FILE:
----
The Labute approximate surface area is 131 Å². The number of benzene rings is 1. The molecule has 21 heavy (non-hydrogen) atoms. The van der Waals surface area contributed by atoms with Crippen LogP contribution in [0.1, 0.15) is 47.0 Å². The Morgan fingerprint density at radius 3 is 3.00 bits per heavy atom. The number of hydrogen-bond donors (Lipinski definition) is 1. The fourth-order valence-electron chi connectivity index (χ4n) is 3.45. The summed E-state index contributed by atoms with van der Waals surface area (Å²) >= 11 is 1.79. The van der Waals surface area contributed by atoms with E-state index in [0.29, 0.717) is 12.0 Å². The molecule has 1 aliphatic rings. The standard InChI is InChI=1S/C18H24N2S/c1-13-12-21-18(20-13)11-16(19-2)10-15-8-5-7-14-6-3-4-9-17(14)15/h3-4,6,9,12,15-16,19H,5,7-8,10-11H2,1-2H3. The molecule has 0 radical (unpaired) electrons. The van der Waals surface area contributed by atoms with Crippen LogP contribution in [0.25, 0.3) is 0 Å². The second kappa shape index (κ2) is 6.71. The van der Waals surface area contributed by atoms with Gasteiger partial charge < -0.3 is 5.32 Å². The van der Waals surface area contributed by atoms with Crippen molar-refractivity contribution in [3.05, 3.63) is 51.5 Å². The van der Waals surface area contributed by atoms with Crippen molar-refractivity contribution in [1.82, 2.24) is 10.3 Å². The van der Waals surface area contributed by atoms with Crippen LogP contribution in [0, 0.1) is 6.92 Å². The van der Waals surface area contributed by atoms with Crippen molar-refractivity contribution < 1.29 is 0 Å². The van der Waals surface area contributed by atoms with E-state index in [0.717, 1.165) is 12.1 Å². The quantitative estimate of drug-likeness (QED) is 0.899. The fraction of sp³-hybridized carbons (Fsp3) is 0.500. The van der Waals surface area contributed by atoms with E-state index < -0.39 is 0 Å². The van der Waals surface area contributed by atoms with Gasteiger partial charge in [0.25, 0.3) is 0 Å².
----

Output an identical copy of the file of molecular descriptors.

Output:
The Labute approximate surface area is 131 Å². The number of benzene rings is 1. The molecule has 21 heavy (non-hydrogen) atoms. The van der Waals surface area contributed by atoms with Crippen LogP contribution in [0.1, 0.15) is 47.0 Å². The Morgan fingerprint density at radius 3 is 3.00 bits per heavy atom. The number of hydrogen-bond donors (Lipinski definition) is 1. The fourth-order valence-electron chi connectivity index (χ4n) is 3.45. The summed E-state index contributed by atoms with van der Waals surface area (Å²) >= 11 is 1.79. The van der Waals surface area contributed by atoms with E-state index in [0.29, 0.717) is 12.0 Å². The molecule has 1 aliphatic rings. The standard InChI is InChI=1S/C18H24N2S/c1-13-12-21-18(20-13)11-16(19-2)10-15-8-5-7-14-6-3-4-9-17(14)15/h3-4,6,9,12,15-16,19H,5,7-8,10-11H2,1-2H3. The molecule has 0 radical (unpaired) electrons. The van der Waals surface area contributed by atoms with Crippen LogP contribution in [0.25, 0.3) is 0 Å². The second kappa shape index (κ2) is 6.71. The van der Waals surface area contributed by atoms with Gasteiger partial charge < -0.3 is 5.32 Å². The van der Waals surface area contributed by atoms with Crippen molar-refractivity contribution in [3.05, 3.63) is 51.5 Å². The van der Waals surface area contributed by atoms with Crippen molar-refractivity contribution in [1.82, 2.24) is 10.3 Å². The van der Waals surface area contributed by atoms with Crippen LogP contribution in [0, 0.1) is 6.92 Å². The van der Waals surface area contributed by atoms with Crippen molar-refractivity contribution < 1.29 is 0 Å². The van der Waals surface area contributed by atoms with E-state index in [0.717, 1.165) is 12.1 Å². The quantitative estimate of drug-likeness (QED) is 0.899. The fraction of sp³-hybridized carbons (Fsp3) is 0.500. The van der Waals surface area contributed by atoms with E-state index < -0.39 is 0 Å². The van der Waals surface area contributed by atoms with Gasteiger partial charge in [0.25, 0.3) is 0 Å².